“I think was the first time ever somebody said the phrase ‘quantum information theory,'” says Bennett. “The idea that you could do things of not just a physics nature, but an information processing nature with quantum effects that you couldn’t do with ordinary data processing.”
Long and winding road
Like many technological advances of historic proportions—AI is another example—quantum computing didn’t progress from idea to reality in an altogether predictable and efficient way. It took 11 years from Wiesner’s observation until enough people took the topic seriously enough to inspire the Physics of Computation conference. Bennett and the University of Montreal’s Gilles Brassard published important research on quantum cryptography in 1984; in the 1990s, scientists realized that quantum computers had the potential to be exponentially faster than their classical forebears.
All along, IBM had small teams investigating the technology. According to Gil, however, it wasn’t until around 2010 that the company had made enough progress that it began to see quantum computing not just as an intriguing research area but as a powerful business opportunity. “What we’ve seen since then is this dramatic progress over the last decade, in terms of scale, effort, and investment,” he says.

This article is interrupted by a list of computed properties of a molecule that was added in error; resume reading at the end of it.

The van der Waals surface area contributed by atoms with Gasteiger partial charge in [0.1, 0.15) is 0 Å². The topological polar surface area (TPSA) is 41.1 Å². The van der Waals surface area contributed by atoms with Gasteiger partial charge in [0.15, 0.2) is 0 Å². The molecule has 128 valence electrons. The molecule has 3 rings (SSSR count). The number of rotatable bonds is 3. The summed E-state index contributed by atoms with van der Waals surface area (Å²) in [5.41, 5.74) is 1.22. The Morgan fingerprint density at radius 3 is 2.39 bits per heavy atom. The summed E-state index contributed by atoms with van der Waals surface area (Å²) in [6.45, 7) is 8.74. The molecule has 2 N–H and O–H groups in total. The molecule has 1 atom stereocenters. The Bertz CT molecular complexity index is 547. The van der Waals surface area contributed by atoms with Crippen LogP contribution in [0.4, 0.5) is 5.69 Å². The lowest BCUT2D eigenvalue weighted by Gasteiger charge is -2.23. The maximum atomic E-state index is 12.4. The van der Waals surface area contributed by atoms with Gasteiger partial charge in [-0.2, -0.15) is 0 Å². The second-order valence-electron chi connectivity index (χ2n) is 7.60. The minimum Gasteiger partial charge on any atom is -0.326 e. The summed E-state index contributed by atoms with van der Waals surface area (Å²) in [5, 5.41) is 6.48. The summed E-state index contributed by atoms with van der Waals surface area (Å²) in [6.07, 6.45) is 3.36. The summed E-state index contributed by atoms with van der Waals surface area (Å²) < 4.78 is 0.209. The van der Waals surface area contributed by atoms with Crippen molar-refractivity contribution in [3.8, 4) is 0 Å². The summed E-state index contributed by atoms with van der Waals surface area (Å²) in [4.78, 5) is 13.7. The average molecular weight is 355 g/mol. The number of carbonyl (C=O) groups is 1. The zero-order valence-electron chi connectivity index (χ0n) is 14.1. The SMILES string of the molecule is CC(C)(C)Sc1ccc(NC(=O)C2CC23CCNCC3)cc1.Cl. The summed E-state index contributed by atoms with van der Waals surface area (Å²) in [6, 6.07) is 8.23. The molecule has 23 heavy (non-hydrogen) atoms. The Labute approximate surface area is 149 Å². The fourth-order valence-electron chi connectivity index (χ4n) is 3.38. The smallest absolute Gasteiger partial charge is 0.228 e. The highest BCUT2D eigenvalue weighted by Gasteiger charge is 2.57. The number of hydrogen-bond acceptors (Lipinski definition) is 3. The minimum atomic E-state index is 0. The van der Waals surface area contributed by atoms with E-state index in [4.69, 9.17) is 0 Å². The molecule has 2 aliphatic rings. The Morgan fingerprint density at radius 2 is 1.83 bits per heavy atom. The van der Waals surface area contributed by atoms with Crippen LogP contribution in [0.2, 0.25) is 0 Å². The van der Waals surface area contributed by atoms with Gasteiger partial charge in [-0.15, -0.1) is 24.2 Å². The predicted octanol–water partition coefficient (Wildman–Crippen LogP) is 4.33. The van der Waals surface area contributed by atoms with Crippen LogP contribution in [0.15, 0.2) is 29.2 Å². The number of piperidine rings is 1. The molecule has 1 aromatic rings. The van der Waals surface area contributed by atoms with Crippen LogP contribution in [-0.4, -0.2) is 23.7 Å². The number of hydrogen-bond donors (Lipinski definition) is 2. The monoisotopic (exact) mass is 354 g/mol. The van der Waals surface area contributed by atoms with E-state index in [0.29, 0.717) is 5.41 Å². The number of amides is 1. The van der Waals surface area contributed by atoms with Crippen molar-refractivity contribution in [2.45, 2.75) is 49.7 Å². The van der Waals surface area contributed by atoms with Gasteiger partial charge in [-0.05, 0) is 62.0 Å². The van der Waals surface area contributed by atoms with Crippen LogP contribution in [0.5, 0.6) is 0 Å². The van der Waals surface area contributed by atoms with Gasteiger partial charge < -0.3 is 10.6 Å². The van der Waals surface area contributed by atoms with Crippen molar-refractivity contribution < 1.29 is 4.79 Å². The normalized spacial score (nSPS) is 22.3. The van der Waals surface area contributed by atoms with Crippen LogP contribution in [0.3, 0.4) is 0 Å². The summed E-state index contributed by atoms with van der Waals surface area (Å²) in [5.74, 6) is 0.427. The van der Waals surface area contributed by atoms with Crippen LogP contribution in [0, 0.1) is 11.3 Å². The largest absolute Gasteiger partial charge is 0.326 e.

As IBM made that progress, it shared it publicly so that interested parties could begin to get their heads around quantum computing at the earliest opportunity. Starting in May 2016, for instance, the company made quantum computing available as a cloud service, allowing outsiders to tinker with the technology in a very early form.
IBM Research Director Dario Gil
It is really important that when you put something out, you have a path to deliver.”
“One of the things that road maps provide is clarity,” he says, allowing that “road maps without execution are hallucinations, so it is really important that when you put something out, you have a path to deliver.”
Scaling up quantum computing into a form that can trounce classical computers at ambitious jobs requires increasing the number of reliable qubits that a quantum computer has to work with. When IBM published its quantum hardware road map last September, it had recently deployed the 65-qubit IBM Quantum Hummingbird processor, a considerable advance on its previous 5- and 27-qubit predecessors. This year, the company plans to complete the 127-qubit IBM Quantum Eagle. And by 2023, it expects to have a 1,000-qubit machine, the IBM Quantum Condor. It’s this machine, IBM believes, that may have the muscle to achieve “quantum advantage” by solving certain real-world problems faster the world’s best supercomputers.